by Tim O'Donnell | April 6th, 2011
A respectful, give and take dialogue has ensued between Pastor Bob Cornwall of Central Woodward Christian Church and me. Now we just need to add your voice. Dr. Cornwall is a church historian and senior pastor of the Disciples of Christ congregation in Troy MI. He also writes almost everyday on his blog, Ponderings on a Faith Journey. He recently wrote a review of A View from the Back Pew, to which I responded. Pastor Bob is a good guy.
I don’t generally respond directly to reviews of the book, but sometimes it’s called for. In this case, Pastor Bob focuses his review mostly on a very important discussion that may be starting in our country and it would be remiss of me – irresponsible maybe – to ignore his invitation to dialogue.
I appreciate the leadership that Dr. Cornwall displays when he sees past the inevitable differences we will have about doctrine and seeks out the higher, more fertile ground for a meaningful discussion between a representative leader of organized religion (him) and a demographic sample from the loose but growing number of “spiritual but not religious” folks (me) scattered throughout society. This spiritual but not religious demographic is growing albeit without organization and is claiming people from nearly every brand or tradition of organized religion. Although I pretend no such leadership role for this “spiritual” group, Cornwall views the book as a potential illustrative voice of what may be happening on this front.
What’s most engaging to me about this man is his willingness to look at why people might end up outside the big box of Christianity instead of chastising them for being there. He considers, “What we on the institutional side of things can learn here is that there is a strong sense of disappointment and frustration among the populace. The traditional institutions aren’t speaking to their hearts or their minds. The question is why? Why do people feel the need to strike out on their own?” There is an undeniable and welcome sophistication and equanimity to his attitude not easily found in the Christian clergy. He does not however, betray his position within the institution as he continues, “At the same time, I wonder if this new movement pushes the pendulum of institutionalism too far in the other direction, and what that will mean for people’s journeys as they become less and less connected to traditions once held? These are all questions that I pose to further the conversation, and not cut it off.”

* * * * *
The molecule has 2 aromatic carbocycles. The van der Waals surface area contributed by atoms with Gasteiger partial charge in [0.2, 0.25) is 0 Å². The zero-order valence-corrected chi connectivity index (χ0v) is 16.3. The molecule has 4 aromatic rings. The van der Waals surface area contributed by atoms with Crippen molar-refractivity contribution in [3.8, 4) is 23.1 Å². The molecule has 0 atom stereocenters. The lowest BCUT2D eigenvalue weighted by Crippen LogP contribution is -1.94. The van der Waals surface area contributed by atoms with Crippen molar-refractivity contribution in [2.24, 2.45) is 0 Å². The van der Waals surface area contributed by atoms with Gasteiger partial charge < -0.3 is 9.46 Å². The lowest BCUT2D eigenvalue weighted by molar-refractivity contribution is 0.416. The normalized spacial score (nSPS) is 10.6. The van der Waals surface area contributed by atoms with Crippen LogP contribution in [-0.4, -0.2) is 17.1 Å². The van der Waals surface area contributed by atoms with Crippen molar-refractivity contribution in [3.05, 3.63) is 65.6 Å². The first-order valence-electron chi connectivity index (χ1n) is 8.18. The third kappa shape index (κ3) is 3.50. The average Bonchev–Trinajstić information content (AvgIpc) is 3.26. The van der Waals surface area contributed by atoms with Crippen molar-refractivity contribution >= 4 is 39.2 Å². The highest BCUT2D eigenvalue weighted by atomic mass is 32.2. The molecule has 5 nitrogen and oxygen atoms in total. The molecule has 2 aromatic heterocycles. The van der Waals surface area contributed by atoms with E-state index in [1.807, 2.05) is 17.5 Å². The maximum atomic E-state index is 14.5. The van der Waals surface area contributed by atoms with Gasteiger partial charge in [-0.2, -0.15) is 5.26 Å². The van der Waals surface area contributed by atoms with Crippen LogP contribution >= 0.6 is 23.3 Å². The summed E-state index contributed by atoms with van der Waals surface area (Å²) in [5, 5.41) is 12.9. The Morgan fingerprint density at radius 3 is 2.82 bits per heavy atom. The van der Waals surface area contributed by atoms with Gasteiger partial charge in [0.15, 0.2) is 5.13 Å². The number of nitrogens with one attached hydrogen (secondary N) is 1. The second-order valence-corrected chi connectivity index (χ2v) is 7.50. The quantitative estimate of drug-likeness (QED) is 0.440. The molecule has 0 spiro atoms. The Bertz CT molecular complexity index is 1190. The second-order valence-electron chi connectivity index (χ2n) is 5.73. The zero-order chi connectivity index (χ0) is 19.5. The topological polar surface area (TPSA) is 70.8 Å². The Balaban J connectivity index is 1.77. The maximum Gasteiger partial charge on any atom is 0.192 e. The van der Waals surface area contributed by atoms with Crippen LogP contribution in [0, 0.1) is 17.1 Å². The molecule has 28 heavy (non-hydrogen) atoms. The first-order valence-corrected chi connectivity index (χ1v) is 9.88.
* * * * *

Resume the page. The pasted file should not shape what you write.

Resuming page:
Pastor Bob Cornwall asks probing and productive questions of both sides and I’m pleased that the many sticky questions posited in A View from the Back Pew are getting thoughtful and learned men like him to think and reach out in the spirit of meaningful discourse. I’m very pleased to engage in the discussion, but I only intended to start the confab. I would love for the conversation to expand.
I think I speak for Pastor Bob when I encourage your comments; our dialogue becomes a conversation only when you engage it.